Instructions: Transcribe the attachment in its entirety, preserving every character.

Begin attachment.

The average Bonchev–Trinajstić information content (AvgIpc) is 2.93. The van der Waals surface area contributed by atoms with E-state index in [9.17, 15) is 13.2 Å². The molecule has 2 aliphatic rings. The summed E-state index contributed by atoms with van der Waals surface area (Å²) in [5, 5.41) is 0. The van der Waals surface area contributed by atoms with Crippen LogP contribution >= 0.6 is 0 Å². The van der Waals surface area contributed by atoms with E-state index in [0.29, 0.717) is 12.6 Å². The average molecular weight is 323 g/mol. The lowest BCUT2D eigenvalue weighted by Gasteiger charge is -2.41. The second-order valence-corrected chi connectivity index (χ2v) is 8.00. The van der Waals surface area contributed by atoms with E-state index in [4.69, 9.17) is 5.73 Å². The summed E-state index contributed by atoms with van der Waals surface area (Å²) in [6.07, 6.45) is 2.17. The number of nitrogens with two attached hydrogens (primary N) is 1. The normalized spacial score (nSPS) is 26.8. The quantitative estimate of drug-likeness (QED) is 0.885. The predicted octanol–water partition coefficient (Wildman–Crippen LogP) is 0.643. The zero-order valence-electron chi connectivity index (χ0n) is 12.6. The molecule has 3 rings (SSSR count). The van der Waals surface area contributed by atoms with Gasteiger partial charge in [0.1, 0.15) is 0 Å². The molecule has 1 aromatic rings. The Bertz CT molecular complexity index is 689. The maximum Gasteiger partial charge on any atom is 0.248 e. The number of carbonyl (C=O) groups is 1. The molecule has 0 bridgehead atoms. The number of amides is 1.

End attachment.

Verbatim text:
The average Bonchev–Trinajstić information content (AvgIpc) is 2.93. The van der Waals surface area contributed by atoms with E-state index in [9.17, 15) is 13.2 Å². The molecule has 2 aliphatic rings. The summed E-state index contributed by atoms with van der Waals surface area (Å²) in [5, 5.41) is 0. The van der Waals surface area contributed by atoms with Crippen LogP contribution >= 0.6 is 0 Å². The van der Waals surface area contributed by atoms with E-state index in [0.29, 0.717) is 12.6 Å². The average molecular weight is 323 g/mol. The lowest BCUT2D eigenvalue weighted by Gasteiger charge is -2.41. The second-order valence-corrected chi connectivity index (χ2v) is 8.00. The van der Waals surface area contributed by atoms with E-state index in [4.69, 9.17) is 5.73 Å². The summed E-state index contributed by atoms with van der Waals surface area (Å²) in [6.07, 6.45) is 2.17. The number of nitrogens with two attached hydrogens (primary N) is 1. The normalized spacial score (nSPS) is 26.8. The quantitative estimate of drug-likeness (QED) is 0.885. The predicted octanol–water partition coefficient (Wildman–Crippen LogP) is 0.643. The zero-order valence-electron chi connectivity index (χ0n) is 12.6. The molecule has 3 rings (SSSR count). The van der Waals surface area contributed by atoms with Gasteiger partial charge in [0.1, 0.15) is 0 Å². The molecule has 1 aromatic rings. The Bertz CT molecular complexity index is 689. The maximum Gasteiger partial charge on any atom is 0.248 e. The number of carbonyl (C=O) groups is 1. The molecule has 0 bridgehead atoms. The number of amides is 1.